The Knuth Relation
The method is expressed concisely by Knuth(, section 4.2.2, theorem C) with this formula:
u + v = (u ⊕ v) + ((u ⊖ u') ⊕ (v ⊖ v'')
u' = (u ⊕ v) ⊖ v
v'' = (u ⊕ v) ⊖ u'
This formula states that the sum on the left is always exactly equal to the one on the right. Each side of the equation has exactly one precise unrounded sum "+"; the right side also has several rounded sum and difference operations. In addition, there is no overlap in the two pieces being added on the right, although there might be overlap on the left. (I call this the Knuth Relation not because Knuth gets credit for inventing it, but because he is cited by many others in papers and in computer source code.)
A deconstruction, with an example, is useful to illustrate what is happening. For the example, imagine that we are using a decimal calculator that displays only 4 digits, and all calculations are rounded to 4 digits. Let u be 999.1 and v be 2.222. There are two digits of overlap; the sum would take six digits (4 plus 4 minus the two digits that overlap) but because of carry propagation the exact sum (which is 1001.322) requires seven.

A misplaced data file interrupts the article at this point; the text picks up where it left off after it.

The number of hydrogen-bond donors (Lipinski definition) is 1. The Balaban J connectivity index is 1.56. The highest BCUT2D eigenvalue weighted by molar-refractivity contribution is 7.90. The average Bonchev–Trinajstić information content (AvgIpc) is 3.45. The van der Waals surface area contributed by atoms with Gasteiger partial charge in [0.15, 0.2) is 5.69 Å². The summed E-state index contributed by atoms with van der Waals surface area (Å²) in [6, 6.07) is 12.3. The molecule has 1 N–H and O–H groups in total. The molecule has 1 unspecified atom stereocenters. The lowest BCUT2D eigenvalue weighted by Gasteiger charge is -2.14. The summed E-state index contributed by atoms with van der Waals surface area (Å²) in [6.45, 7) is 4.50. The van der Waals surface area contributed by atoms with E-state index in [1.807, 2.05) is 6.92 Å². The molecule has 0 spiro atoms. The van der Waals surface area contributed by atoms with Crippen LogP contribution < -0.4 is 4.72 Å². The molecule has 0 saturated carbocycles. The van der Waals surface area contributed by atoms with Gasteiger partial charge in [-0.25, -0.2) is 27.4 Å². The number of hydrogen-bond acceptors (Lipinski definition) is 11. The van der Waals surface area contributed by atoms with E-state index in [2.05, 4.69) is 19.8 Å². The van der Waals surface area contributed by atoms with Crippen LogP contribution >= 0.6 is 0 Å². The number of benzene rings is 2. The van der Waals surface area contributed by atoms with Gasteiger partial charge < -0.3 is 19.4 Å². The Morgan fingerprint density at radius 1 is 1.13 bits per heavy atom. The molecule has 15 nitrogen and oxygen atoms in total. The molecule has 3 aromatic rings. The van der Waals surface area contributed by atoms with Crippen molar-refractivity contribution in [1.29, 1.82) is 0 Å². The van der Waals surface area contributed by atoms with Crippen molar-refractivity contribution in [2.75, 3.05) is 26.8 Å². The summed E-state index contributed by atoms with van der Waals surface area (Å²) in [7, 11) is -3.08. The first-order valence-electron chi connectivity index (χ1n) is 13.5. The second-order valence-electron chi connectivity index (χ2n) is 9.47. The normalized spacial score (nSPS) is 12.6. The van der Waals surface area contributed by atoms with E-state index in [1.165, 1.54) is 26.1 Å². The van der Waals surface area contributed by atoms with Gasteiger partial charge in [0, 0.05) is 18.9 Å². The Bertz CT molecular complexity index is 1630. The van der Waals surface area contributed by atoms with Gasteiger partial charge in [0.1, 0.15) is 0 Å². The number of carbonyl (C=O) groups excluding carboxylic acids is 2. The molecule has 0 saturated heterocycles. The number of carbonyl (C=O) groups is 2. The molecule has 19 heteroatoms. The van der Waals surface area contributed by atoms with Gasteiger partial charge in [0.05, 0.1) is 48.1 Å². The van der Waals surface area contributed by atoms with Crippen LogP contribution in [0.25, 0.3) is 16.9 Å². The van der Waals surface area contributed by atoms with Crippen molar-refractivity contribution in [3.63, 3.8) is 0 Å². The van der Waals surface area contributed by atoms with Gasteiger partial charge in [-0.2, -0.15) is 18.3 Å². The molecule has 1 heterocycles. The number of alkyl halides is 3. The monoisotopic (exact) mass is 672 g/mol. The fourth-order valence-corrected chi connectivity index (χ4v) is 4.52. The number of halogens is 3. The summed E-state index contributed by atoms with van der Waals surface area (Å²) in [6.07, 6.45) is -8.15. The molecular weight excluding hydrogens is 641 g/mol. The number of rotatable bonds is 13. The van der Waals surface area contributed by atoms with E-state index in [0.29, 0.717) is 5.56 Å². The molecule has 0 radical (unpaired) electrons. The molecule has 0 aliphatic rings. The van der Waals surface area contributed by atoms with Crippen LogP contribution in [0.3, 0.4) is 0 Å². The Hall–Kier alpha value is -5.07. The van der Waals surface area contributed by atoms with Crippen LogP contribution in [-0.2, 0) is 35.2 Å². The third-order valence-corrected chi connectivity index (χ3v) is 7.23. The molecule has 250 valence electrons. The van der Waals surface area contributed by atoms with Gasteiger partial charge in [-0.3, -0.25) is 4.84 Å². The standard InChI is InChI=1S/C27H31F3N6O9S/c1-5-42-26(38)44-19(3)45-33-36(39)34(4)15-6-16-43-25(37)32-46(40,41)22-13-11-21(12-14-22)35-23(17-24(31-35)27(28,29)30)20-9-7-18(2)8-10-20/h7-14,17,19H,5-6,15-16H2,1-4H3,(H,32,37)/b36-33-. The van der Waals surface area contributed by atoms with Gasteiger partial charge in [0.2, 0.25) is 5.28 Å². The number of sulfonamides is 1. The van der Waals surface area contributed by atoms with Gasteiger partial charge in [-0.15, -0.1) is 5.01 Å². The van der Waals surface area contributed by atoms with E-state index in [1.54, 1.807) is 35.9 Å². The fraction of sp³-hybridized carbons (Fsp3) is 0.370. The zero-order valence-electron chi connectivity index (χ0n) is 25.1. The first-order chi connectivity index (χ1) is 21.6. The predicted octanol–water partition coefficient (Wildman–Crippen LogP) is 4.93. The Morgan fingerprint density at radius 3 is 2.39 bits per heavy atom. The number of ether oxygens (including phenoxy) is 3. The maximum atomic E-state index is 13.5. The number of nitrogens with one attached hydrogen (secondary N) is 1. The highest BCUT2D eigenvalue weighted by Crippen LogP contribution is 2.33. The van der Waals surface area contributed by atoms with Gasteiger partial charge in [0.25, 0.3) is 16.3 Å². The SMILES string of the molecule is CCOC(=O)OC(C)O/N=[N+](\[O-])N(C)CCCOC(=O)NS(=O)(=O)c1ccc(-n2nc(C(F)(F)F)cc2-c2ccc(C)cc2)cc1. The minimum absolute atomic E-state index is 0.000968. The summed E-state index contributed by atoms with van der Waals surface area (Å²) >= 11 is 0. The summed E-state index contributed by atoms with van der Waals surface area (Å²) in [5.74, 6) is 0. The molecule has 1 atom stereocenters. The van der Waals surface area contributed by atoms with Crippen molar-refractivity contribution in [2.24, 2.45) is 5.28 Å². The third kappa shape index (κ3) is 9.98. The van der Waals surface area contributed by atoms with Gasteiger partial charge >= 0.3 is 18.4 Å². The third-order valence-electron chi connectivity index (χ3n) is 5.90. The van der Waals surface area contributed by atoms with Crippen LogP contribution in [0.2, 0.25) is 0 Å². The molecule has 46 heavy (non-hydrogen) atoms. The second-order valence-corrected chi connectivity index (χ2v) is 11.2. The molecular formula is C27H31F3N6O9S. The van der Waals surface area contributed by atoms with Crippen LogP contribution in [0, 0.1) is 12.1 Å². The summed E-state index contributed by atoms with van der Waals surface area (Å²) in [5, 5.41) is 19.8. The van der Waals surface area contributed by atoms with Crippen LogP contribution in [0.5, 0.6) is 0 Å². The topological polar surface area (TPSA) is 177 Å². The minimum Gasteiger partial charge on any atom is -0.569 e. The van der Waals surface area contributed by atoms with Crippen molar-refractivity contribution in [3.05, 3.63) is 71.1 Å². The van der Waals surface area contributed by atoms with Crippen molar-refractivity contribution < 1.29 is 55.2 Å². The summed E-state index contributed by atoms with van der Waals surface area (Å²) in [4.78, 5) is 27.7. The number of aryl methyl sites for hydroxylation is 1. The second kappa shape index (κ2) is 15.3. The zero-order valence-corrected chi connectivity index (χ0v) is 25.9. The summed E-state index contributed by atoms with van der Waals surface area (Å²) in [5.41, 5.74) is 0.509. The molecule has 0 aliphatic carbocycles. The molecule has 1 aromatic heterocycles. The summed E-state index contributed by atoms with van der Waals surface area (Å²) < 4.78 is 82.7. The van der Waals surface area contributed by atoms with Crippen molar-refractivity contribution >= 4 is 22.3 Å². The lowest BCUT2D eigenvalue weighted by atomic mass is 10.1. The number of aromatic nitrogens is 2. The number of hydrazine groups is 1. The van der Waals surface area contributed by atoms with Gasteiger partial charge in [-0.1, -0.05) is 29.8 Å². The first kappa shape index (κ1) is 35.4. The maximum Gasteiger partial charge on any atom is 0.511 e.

u ⊕ v, the rounded sum produced by the hardware (In our example, this will be 1001)
u', the twice-rounded result of adding and then subtracting v from u. (In the example this will be 999.0)
v'', the amount of v that is included in the rounded sum u ⊕ v. (In the example, this is 2.000)
u ⊖ u', the amount of u that was lost in the calculation of u ⊕ v. (In our example, this is .1000)
v ⊖ v'', the amount of v that was lost in the calculation of u ⊕ v. (In our example, this is .2220)
((u ⊖ u') ⊕ (v ⊖ v''), the exact amount of the roundoff that occurred in the calculation of u ⊕ v. (In our example, this is .3220)